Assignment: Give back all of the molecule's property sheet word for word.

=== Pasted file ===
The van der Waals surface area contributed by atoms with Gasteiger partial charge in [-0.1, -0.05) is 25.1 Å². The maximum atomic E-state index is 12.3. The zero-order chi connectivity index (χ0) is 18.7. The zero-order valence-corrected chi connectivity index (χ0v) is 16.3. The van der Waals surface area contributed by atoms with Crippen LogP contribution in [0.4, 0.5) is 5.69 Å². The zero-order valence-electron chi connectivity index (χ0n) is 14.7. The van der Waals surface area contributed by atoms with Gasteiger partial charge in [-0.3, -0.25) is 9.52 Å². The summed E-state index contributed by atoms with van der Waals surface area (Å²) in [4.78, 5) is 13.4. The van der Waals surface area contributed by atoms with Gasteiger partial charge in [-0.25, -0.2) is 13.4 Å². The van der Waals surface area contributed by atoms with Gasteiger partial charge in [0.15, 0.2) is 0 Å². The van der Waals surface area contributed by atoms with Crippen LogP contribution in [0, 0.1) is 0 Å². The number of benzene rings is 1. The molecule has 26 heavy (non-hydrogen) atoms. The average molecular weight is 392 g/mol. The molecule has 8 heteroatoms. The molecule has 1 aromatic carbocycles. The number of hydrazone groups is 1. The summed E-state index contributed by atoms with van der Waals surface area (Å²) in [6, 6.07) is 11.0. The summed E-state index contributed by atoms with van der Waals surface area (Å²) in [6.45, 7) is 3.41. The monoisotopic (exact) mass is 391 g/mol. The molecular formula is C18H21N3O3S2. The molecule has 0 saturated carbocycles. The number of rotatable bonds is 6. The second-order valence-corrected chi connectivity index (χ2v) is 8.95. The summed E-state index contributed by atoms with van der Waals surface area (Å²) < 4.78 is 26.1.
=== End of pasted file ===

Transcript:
The van der Waals surface area contributed by atoms with Gasteiger partial charge in [-0.1, -0.05) is 25.1 Å². The maximum atomic E-state index is 12.3. The zero-order chi connectivity index (χ0) is 18.7. The zero-order valence-corrected chi connectivity index (χ0v) is 16.3. The van der Waals surface area contributed by atoms with Crippen LogP contribution in [0.4, 0.5) is 5.69 Å². The zero-order valence-electron chi connectivity index (χ0n) is 14.7. The van der Waals surface area contributed by atoms with Gasteiger partial charge in [-0.3, -0.25) is 9.52 Å². The summed E-state index contributed by atoms with van der Waals surface area (Å²) in [4.78, 5) is 13.4. The van der Waals surface area contributed by atoms with Gasteiger partial charge in [-0.25, -0.2) is 13.4 Å². The van der Waals surface area contributed by atoms with Gasteiger partial charge in [0.15, 0.2) is 0 Å². The van der Waals surface area contributed by atoms with Crippen LogP contribution in [0, 0.1) is 0 Å². The number of benzene rings is 1. The molecule has 26 heavy (non-hydrogen) atoms. The average molecular weight is 392 g/mol. The molecule has 8 heteroatoms. The molecule has 1 aromatic carbocycles. The number of hydrazone groups is 1. The summed E-state index contributed by atoms with van der Waals surface area (Å²) in [6, 6.07) is 11.0. The summed E-state index contributed by atoms with van der Waals surface area (Å²) in [6.45, 7) is 3.41. The monoisotopic (exact) mass is 391 g/mol. The molecular formula is C18H21N3O3S2. The molecule has 0 saturated carbocycles. The number of rotatable bonds is 6. The second-order valence-corrected chi connectivity index (χ2v) is 8.95. The summed E-state index contributed by atoms with van der Waals surface area (Å²) < 4.78 is 26.1.